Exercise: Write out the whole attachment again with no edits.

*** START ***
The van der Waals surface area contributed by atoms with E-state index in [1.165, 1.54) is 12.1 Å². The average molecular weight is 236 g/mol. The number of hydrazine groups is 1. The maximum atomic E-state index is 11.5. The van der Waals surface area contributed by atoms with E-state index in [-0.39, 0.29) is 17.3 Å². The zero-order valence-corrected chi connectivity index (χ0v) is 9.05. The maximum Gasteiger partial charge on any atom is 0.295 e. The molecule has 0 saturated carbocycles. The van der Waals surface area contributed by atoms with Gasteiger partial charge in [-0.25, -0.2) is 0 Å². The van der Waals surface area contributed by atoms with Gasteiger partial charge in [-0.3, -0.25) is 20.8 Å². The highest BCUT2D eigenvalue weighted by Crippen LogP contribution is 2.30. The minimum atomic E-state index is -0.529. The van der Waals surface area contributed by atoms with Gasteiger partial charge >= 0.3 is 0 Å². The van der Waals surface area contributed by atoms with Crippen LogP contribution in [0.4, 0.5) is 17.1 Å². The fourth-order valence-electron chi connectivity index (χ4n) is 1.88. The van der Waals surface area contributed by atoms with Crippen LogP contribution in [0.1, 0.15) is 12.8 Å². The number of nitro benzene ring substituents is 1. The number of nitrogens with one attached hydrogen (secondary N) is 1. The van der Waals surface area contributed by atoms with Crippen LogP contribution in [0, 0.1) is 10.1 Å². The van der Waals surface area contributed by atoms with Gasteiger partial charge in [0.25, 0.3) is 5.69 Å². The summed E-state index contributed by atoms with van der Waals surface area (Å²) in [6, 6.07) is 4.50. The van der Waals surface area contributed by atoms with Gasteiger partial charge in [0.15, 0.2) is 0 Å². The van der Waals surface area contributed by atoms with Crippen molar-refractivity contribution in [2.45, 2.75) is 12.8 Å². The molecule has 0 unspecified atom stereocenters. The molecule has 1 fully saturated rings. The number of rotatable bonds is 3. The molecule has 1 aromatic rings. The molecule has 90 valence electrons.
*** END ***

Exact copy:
The van der Waals surface area contributed by atoms with E-state index in [1.165, 1.54) is 12.1 Å². The average molecular weight is 236 g/mol. The number of hydrazine groups is 1. The maximum atomic E-state index is 11.5. The van der Waals surface area contributed by atoms with E-state index in [-0.39, 0.29) is 17.3 Å². The zero-order valence-corrected chi connectivity index (χ0v) is 9.05. The maximum Gasteiger partial charge on any atom is 0.295 e. The molecule has 0 saturated carbocycles. The van der Waals surface area contributed by atoms with Gasteiger partial charge in [-0.25, -0.2) is 0 Å². The van der Waals surface area contributed by atoms with Gasteiger partial charge in [-0.3, -0.25) is 20.8 Å². The highest BCUT2D eigenvalue weighted by Crippen LogP contribution is 2.30. The minimum atomic E-state index is -0.529. The van der Waals surface area contributed by atoms with Gasteiger partial charge >= 0.3 is 0 Å². The van der Waals surface area contributed by atoms with Crippen LogP contribution in [0.4, 0.5) is 17.1 Å². The fourth-order valence-electron chi connectivity index (χ4n) is 1.88. The van der Waals surface area contributed by atoms with Crippen LogP contribution in [0.1, 0.15) is 12.8 Å². The number of nitro benzene ring substituents is 1. The number of nitrogens with one attached hydrogen (secondary N) is 1. The van der Waals surface area contributed by atoms with Crippen LogP contribution in [0, 0.1) is 10.1 Å². The van der Waals surface area contributed by atoms with Gasteiger partial charge in [0.25, 0.3) is 5.69 Å². The summed E-state index contributed by atoms with van der Waals surface area (Å²) in [6, 6.07) is 4.50. The van der Waals surface area contributed by atoms with Gasteiger partial charge in [0.15, 0.2) is 0 Å². The van der Waals surface area contributed by atoms with Crippen molar-refractivity contribution in [2.45, 2.75) is 12.8 Å². The molecule has 0 unspecified atom stereocenters. The molecule has 1 fully saturated rings. The number of rotatable bonds is 3. The molecule has 1 aromatic rings. The molecule has 90 valence electrons.